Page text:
Although abdominal injuries aren't as common in football as injuries to the joints, bones and muscles in the groin area and legs, players can still suffer from strains in the stomach region from overstretching when jumping and reaching for the ball.
What Causes an Abdominal Strain?
There are 4 different abdominal muscles, which are located between the pelvis and the ribs. They help us with our posture and support the spine. If these muscles are stretched, flexed or twisted beyond their limits, they can become torn, resulting in a strain. An abdominal strain will usually occur from overstretching during a match but it could also happen when doing abdominal exercises during training.
There are 3 different types of abdominal strain, from a mild tear to a complete rupture of the muscle:
A 1st degree strain causes damage to several of the muscle fibres and the player may suffer from tightness and mild cramps in the stomach region after playing football.
A 2nd degree strain damages more of the muscle fibres. The player will feel moderate pain when the torn muscle is touched, stretched or contracted.
A 3rd degree strain results in the muscle being ruptured. It will be extremely painful, making it difficult to move and there may be extensive bruising if internal tissue bleeding occurs.
Prevention of Abdominal Strain
Warming up properly before a match is the best thing you can do to reduce the risk of injury. Warming up and stretching the abdominal muscles raises their temperature, which makes them more flexible and less susceptible to damage. Cooling down and stretching after a match will also help the muscles to recover. Doing Core Strength exercises will increase the strength, stability and flexibility of the abdominal muscles and will help to protect them from damage.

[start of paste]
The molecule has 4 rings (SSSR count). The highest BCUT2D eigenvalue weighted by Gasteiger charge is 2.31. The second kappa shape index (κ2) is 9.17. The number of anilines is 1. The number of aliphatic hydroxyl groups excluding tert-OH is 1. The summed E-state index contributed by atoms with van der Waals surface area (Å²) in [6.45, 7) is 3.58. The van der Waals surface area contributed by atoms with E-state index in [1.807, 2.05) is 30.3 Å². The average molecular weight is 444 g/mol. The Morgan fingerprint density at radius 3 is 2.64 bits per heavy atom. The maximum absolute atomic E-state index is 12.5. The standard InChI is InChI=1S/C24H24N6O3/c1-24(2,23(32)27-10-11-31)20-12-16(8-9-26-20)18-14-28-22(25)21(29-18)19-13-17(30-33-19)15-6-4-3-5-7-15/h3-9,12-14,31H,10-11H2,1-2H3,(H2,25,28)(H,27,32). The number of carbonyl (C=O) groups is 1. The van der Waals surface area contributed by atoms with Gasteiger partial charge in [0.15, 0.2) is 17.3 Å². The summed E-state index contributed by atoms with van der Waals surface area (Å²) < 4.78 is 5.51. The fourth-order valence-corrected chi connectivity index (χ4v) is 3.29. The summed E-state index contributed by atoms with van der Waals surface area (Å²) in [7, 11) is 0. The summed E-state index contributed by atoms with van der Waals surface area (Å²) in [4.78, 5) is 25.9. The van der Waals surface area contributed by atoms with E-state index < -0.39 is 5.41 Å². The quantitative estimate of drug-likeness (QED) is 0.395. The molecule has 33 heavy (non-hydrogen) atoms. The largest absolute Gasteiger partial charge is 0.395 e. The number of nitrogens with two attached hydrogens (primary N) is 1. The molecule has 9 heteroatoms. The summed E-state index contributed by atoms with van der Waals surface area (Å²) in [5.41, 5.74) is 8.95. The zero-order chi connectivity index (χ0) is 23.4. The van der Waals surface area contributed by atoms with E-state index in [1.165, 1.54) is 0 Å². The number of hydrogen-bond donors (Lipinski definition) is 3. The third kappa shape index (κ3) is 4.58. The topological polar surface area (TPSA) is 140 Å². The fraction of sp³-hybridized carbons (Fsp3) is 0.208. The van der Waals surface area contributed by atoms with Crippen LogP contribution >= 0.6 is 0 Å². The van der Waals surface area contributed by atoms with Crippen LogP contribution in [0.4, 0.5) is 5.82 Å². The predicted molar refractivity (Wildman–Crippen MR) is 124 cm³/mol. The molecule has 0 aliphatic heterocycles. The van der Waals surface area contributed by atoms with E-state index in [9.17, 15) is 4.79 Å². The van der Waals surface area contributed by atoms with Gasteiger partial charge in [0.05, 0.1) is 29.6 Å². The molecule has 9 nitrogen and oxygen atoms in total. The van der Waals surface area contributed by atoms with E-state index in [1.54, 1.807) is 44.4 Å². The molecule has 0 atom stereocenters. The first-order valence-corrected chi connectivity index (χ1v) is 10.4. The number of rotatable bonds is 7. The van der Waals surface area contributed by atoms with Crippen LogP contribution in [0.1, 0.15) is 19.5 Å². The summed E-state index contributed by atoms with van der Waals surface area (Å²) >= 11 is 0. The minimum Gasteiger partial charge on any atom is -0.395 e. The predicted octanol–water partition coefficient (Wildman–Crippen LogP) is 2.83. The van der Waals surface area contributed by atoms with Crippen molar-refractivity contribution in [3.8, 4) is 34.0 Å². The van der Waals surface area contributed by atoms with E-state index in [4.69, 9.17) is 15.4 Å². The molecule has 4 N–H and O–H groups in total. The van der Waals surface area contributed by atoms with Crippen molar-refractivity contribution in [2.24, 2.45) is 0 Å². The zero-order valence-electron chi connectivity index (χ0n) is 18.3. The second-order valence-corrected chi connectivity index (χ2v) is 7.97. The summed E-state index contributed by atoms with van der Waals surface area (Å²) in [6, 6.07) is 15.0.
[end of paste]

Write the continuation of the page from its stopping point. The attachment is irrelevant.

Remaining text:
Treatment of Abdominal Strain
Applying an ice pack to the torn muscle will reduce pain and internal tissue bleeding immediately after the injury has been sustained (remember not to apply the ice directly to your skin). How the strain is dealt with depends on how serious it is. A 1st degree strain will probably require 3 weeks of rest, whereas recovery time increases to 4-6 weeks for a 2nd degree strain. A 3rd degree strain will take at least 3 months to recover from and may even require surgery to repair the damaged muscle.
- Abdominal strain
- Achilles tendonitis
- Knee cartilage tear
- Lateral collateral ligament sprain
- Metatarsal fracture
- Patella fracture
- Sports hernia
- Sprained ankles
- Strained hamstrings
- Thigh strain
- Torn anterior cruciate ligament